What Is Melanoma

Melanoma is a type of cancer occurring in cells that color the skin called melanocytes. Located in the lower part of the epidermis, these cells produce melanin. When the skin is exposed to the sun, melano-cytes produce more pigment, causing the skin to darken, or tan. The most aggressive form of skin cancer, Melanoma can occur anywhere on the body. If detected and treated early, it is curable in most instances. Once it advances, however, it can be difficult to treat. Melanoma cases have increased over the past 10 years more rapidly than that of any other cancer,1 with more than 70,000 cases reported each year.2 The best defense against Melanoma is to stay out of the sun, use potent topical sunblocks, and have a physician or dermatologist regularly check pigmented areas of your skin for changes.

Who is most affected?

In men, Melanoma is often found on the upper trunk (between the shoulders and hips), head, or neck. In women, this cancer often develops on the arms and legs. While common in adults, Melanoma often develops in children and teens. Risk factors include unusual moles, sun exposure, ultraviolet light exposure (tanning booths), and a personal or family history of Melanoma. Caucasians – especially those with blue eyes, red or blonde hair, or freckles – have an increased likelihood of having Melanoma.

How is it Diagnosed?

Your dermatologist or specialist conducts a thorough skin examination, looking for abnormalities in moles, birthmarks, or other pigmented areas. If a suspicious lesion or area is found, the dermatologist will take a biopsy for the dermatopathologist to examine under a microscope. In some cases, a dermatologist may use a diagnostic tool called dermoscopy to examine a lesion before taking a biopsy sample. If the dermatopathologist finds malignant cells in the biopsy, your dermatologist may order other tests to find out whether or not the cancer has spread.

These tests help the dermatopathologist assess the location, spread, and stage of the Melanoma. Stage 1 Melanomas are relatively small tumors confined to the location of the original tumor. In stage 4, cancer has spread throughout the body. Stages 2 & 3 describe conditions in between these two extremes. Melanomas that are detected at an early stage have a 99% chance for a 5-year survival rate.3

How is Treatment Determined?

The dermatopathologist consults with your dermatologist after reviewing the test results and determining the stage of the cancer. Together, using their combined experience and knowledge, they determine treatment options appropriate for your condition.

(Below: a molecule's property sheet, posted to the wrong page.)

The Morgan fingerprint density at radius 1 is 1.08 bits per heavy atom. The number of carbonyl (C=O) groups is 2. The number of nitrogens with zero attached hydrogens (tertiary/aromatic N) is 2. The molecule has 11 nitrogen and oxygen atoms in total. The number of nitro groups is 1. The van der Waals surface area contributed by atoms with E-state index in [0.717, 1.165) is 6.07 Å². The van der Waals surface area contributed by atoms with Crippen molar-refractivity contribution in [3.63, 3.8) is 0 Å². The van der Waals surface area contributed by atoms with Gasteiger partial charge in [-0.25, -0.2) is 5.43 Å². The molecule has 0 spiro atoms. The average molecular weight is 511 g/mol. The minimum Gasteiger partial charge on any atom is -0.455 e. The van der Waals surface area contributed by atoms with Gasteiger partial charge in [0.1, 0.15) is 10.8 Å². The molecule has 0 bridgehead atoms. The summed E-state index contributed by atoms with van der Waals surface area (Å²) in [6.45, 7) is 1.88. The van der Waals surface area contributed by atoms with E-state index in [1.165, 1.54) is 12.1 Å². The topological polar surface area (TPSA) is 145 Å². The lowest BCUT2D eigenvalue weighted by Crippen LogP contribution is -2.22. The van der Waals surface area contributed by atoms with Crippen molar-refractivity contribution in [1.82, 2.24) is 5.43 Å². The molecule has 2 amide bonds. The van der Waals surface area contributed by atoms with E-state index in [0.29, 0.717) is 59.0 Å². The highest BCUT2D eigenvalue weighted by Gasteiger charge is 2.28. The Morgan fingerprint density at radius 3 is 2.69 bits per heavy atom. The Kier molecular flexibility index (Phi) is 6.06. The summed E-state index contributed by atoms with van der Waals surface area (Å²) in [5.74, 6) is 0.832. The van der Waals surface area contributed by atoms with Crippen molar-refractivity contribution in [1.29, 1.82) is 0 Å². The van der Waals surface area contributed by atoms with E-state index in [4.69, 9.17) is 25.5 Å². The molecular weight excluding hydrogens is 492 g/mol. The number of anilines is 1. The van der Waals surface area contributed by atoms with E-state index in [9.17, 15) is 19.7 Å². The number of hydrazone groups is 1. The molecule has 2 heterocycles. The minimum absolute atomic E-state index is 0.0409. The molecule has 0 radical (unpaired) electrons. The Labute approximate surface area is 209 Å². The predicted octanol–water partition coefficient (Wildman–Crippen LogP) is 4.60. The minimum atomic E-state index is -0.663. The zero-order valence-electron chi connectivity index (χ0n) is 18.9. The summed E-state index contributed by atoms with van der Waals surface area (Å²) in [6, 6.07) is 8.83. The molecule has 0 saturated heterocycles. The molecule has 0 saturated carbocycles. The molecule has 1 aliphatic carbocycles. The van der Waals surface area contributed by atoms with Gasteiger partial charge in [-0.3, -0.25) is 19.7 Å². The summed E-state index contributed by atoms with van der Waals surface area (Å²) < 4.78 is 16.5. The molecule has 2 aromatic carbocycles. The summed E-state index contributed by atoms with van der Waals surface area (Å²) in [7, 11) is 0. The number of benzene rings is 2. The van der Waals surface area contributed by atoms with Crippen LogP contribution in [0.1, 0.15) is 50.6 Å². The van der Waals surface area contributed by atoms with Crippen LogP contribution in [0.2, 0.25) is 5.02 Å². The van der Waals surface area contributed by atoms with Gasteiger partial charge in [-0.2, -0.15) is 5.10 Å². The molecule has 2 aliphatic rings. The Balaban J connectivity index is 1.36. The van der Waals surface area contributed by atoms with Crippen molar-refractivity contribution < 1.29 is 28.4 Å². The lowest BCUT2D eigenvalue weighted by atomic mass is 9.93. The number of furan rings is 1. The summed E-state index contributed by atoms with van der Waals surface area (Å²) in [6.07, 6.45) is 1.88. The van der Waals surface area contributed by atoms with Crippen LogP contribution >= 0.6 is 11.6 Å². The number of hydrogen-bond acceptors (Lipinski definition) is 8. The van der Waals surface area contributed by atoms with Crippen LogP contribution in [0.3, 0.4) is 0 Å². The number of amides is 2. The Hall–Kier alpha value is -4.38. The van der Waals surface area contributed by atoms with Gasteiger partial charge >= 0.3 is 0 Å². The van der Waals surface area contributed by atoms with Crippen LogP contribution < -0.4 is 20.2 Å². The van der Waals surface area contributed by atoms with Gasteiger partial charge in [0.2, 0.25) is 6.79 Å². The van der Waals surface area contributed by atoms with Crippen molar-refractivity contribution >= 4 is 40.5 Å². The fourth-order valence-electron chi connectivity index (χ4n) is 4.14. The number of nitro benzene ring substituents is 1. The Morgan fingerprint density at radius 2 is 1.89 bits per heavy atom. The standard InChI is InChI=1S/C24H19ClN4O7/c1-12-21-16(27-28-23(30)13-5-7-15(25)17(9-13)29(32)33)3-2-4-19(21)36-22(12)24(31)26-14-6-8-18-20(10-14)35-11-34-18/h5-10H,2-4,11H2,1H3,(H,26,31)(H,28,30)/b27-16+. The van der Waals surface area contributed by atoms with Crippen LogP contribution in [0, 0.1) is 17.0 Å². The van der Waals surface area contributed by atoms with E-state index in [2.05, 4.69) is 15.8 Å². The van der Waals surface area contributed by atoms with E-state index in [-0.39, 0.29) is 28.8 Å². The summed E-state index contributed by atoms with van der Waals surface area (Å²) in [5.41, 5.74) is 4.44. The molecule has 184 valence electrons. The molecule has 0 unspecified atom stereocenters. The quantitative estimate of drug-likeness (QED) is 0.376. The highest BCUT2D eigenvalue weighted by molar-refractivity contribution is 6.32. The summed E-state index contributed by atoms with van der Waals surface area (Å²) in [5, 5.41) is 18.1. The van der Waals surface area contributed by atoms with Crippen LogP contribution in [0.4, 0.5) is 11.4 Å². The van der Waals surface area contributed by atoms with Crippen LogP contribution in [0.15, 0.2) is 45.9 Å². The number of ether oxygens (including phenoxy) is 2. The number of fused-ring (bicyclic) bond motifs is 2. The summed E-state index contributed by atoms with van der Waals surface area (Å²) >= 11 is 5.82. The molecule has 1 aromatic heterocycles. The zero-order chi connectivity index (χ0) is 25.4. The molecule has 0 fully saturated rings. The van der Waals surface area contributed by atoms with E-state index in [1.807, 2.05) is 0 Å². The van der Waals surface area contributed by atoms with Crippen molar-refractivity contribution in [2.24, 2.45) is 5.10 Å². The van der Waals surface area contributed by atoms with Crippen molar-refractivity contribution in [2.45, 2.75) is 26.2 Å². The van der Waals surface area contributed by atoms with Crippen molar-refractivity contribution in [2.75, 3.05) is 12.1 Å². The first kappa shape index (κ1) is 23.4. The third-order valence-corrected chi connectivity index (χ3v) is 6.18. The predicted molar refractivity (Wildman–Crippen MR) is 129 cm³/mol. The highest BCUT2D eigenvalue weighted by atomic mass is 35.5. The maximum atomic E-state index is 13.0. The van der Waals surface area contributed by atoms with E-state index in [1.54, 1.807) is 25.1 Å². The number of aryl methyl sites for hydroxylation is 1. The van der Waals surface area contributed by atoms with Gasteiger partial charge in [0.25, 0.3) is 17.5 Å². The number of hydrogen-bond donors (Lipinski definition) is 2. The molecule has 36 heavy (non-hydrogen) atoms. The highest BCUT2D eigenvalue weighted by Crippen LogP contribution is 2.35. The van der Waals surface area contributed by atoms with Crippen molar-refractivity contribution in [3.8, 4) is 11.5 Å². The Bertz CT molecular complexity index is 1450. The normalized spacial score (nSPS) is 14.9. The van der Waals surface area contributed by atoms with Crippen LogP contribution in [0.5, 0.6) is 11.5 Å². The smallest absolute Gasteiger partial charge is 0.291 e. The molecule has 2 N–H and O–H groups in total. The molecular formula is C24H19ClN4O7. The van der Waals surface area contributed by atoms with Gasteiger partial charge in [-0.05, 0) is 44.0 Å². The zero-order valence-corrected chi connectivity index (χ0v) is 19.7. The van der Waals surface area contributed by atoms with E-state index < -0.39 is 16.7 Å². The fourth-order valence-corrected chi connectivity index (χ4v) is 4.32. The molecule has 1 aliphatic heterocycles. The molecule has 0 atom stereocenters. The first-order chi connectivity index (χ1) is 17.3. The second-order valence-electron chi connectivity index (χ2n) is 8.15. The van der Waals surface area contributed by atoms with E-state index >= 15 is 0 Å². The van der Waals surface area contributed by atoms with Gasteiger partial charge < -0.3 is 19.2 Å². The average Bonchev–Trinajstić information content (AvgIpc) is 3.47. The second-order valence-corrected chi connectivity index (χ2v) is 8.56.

Skin cancer is the most common of all cancers,
yet it is the easiest to cure if diagnosed and treated early.

Spotting Melanoma with the ABC's Skin Test

Asymmetry One half does not match the other

Asymmetry

One half does not match the other

Borders Border Irregularity

Borders

Border Irregularity

Color Varied shapes of black, brown and tan

Color

Varied shades of black, brown, and tan

Diameter Greater than six millimeters

Diameter

Greater than six millimeters

Evolving Change in size, shape, or shade of color
Evolving Before

 

 

 

Evolving Change in size, shape, or shade of color
Evolving After

Evolving

Change in size, shape, or shade of color

What treatment options are available?

Melanoma can be treated through one or more of the following: surgery, chemotherapy, radiation therapy, as well as new investigative treatments. It’s important to learn as much as you can about the nature of your cancer and your treatment options and to make the decision that’s right for you.

  • The Purpose of Surgery is to remove the tumor. If the cancer cannot be removed through local excision or wide local excision, the surgeon may conduct a lymphadectomy (removal and examination of lymph nodes for cancer). Skin grafting (taking skin from another part of the body) may be performed to replace the skin that is removed.
  • Chemotherapy uses drugs to stop the growth of cancer cells. Systemic chemotherapy kills or stops cells from dividing throughout the body. Regional chemotherapy is directed at a specific part of the body, focusing the treatment there and sparing normal cells from damage. To treat Melanoma in an arm or leg, chemotherapy drugs may be given as a hyperthermic isolated limb perfusion. This technique sends anti-cancer drugs directly to the arm or leg where the cancer is located.

  • Radiation Therapy uses high-energy, pinpointed x-rays to kill cancer cells. This type of treatment is directed at specific areas. It can be used to treat small tumors, minimizing the damage to normal cells or tissue surrounding the tumor, or can be used to destroy cancer cells that remain after surgery.